When Madhavan, who runs an NGO in Uttarakhand, called up, he was driving to the station from Sitla. His cabbie was talking about this amazing insurance policy from Life Insurance Corporation of India that would return Rs 16 lakh (Rs 1.6 million) on just Rs 30,000 (Rs 10,000 invested a year for three years) after 20 years. Madhavan said that people were lining the streets to buy this 25 per cent per annum guaranteed return product from LIC in Kathgodam and surrounding areas.
On March 2, the regulator, the Insurance Regulatory and Development Authority, cautioned investors against Money Plus, the unit-linked insurance plan from LIC, and those of some other insurance companies, because the returns claims were inflated and misleading. But this warning is already too little and too late. That the unit-linked product has been unravelling for sometime and is being grossly mis-sold is old news. What is new in the latest LIC episode is that the mis-selling reached a frenzy that caught the regulator's eye.
The Indian insurance industry has made a huge leap from the opacity of an endowment or a money back plan, where costs and returns were not clearly marked out, to a ULIP where the costs are disclosed and return strategies are left to choice. The industry seems very happy with this bump up in product structure, but is unaware that there is a lot of catch-up to be done, specially when compared to mutual funds (which a ULIP pretends to be). Some issues:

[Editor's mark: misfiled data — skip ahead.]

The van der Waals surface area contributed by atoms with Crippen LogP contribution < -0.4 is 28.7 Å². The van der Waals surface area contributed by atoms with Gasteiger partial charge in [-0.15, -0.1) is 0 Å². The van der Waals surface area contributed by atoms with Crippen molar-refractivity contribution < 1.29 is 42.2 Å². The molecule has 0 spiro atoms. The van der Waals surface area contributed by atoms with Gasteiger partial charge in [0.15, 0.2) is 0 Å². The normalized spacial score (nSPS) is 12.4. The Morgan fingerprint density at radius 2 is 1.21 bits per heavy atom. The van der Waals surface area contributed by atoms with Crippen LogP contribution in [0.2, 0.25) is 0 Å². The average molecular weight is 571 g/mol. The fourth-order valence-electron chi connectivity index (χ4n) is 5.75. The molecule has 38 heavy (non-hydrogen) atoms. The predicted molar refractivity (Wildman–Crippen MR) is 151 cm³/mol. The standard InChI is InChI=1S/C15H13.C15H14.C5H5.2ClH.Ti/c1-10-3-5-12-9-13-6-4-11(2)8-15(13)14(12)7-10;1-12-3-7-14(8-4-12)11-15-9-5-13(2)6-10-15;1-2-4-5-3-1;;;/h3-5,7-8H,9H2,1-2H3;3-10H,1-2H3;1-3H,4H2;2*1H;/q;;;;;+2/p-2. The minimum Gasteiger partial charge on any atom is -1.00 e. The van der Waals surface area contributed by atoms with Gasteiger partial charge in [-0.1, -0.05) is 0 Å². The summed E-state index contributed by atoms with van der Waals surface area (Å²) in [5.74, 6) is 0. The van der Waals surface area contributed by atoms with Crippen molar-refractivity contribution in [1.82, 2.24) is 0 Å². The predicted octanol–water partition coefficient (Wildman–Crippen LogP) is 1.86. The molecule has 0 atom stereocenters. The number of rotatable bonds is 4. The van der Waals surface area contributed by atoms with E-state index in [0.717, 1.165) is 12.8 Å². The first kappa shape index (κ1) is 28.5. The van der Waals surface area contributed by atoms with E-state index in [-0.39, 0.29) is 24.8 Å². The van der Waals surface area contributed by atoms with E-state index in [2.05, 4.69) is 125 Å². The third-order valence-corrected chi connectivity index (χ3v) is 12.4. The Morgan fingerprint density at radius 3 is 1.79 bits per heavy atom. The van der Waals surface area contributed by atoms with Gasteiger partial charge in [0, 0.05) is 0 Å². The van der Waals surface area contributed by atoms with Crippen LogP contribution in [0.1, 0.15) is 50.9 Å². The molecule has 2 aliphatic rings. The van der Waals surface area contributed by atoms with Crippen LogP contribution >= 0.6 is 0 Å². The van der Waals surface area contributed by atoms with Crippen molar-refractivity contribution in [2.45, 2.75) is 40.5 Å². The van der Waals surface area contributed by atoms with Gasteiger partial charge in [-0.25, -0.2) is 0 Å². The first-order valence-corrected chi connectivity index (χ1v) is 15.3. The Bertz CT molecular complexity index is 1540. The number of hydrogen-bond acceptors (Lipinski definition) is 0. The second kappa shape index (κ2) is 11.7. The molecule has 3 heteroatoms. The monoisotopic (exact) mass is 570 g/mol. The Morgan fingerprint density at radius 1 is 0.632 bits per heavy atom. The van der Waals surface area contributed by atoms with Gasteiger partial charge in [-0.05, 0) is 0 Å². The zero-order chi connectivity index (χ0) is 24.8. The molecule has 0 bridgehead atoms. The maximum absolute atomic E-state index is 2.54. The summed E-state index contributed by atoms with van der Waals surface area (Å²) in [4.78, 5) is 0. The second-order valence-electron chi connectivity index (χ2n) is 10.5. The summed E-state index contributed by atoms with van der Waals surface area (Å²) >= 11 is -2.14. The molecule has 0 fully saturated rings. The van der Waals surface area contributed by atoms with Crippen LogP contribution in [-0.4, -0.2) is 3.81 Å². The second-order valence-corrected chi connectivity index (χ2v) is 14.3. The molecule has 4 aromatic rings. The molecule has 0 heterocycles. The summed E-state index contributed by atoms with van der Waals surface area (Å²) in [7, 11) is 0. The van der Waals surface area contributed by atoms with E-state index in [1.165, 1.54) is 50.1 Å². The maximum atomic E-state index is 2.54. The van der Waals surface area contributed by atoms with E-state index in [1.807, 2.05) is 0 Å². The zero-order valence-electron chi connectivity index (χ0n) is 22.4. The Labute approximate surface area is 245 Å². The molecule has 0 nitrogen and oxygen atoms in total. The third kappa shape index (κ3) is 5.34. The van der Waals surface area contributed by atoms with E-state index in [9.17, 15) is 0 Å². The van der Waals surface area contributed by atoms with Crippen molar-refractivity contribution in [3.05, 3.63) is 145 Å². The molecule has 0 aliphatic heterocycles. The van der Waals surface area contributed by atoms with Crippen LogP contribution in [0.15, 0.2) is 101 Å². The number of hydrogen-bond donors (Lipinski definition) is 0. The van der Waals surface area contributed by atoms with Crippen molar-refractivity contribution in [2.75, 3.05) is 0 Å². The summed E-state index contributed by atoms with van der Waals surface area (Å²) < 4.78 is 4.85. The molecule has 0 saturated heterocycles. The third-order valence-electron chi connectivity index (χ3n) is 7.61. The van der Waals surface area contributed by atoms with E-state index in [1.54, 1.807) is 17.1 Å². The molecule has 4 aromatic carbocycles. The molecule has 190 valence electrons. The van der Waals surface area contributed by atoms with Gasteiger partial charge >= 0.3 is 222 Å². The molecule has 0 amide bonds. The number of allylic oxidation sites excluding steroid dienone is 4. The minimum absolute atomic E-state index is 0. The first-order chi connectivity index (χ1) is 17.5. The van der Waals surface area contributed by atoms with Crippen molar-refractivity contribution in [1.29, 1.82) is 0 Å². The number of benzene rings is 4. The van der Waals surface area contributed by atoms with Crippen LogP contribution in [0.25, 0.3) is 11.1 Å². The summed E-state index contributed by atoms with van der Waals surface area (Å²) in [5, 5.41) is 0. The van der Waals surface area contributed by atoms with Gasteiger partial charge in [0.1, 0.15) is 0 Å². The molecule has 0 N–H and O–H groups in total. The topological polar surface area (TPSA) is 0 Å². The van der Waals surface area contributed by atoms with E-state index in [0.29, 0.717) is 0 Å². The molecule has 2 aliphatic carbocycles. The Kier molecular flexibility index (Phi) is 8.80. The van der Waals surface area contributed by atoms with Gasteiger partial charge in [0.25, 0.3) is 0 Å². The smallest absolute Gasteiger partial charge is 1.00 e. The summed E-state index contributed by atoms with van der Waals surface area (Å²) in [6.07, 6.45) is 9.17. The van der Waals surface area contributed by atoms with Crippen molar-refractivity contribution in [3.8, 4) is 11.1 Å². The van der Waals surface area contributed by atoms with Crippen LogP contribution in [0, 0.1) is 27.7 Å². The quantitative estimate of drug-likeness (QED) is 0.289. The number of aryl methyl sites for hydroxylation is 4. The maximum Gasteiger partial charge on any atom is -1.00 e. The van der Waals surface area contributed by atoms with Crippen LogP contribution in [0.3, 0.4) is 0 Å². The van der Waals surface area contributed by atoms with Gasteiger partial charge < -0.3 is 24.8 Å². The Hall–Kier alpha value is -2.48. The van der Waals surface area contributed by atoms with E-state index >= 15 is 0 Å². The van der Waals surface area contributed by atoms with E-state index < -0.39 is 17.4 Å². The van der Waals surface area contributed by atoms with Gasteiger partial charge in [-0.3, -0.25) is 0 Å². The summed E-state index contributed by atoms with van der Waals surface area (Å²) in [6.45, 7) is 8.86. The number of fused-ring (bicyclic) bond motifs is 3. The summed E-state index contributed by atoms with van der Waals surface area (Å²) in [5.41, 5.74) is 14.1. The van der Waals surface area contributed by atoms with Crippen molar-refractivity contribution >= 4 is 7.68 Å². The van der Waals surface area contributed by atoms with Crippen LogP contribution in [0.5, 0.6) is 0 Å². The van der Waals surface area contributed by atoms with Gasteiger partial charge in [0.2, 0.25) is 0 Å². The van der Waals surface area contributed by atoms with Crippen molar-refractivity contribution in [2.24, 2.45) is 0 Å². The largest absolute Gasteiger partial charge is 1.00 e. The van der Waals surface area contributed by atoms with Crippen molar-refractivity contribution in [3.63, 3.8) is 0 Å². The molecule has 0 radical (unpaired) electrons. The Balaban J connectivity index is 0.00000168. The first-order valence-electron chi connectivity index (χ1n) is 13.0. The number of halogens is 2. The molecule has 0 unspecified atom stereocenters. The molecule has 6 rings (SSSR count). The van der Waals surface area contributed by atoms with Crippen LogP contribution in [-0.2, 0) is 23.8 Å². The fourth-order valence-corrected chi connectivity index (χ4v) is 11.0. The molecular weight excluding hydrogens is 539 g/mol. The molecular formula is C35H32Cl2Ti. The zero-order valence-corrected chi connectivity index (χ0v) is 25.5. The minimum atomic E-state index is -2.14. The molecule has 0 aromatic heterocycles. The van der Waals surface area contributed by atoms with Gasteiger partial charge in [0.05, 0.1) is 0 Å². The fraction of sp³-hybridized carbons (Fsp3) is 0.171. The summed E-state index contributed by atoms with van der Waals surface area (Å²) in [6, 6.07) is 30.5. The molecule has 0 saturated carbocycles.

Benchmarked returns. The 6 and 10 per cent illustration route that Irda uses is not working because agents routinely talk about doubling or tripling money in so many years instead of comparing returns like funds with third party benchmarks like the Sensex or the Crisil MIPBI.
Portfolio disclosure. Most mutual funds declare their portfolios once a month, though the regulator's requirement is only twice a year. There are no clear guidelines on portfolio disclosure for insurance companies. Of the 15 life companies, just 10 make their portfolios available on their websites and some of them still display their December 2006 portfolios.
Cost structure. The costs of a financial product should be simple to understand. Funds, for example, have entry, exit and annual costs with simple caps. ULIPs have different costs, names and rates. Worse, costs are frontloaded, handcuffing investors to a product that may mis-fire.
Asset allocation. The investment mandate of an equity-oriented ULIP is not clear. You don't get to know whether you have got a large-, mid- or small-cap plan. Funds do it better. Though asset allocations in some schemes are way off their mandate, by and large, one gets what one buys.
Switching cost. Frontloading of costs makes switches due to fund manager inefficiency very costly. ULIPs can charge up to 70 per cent in the first year. The similar cost in a fund is 2.25 per cent.
The insurance industry talks of the long term. But its own approach is short-sighted.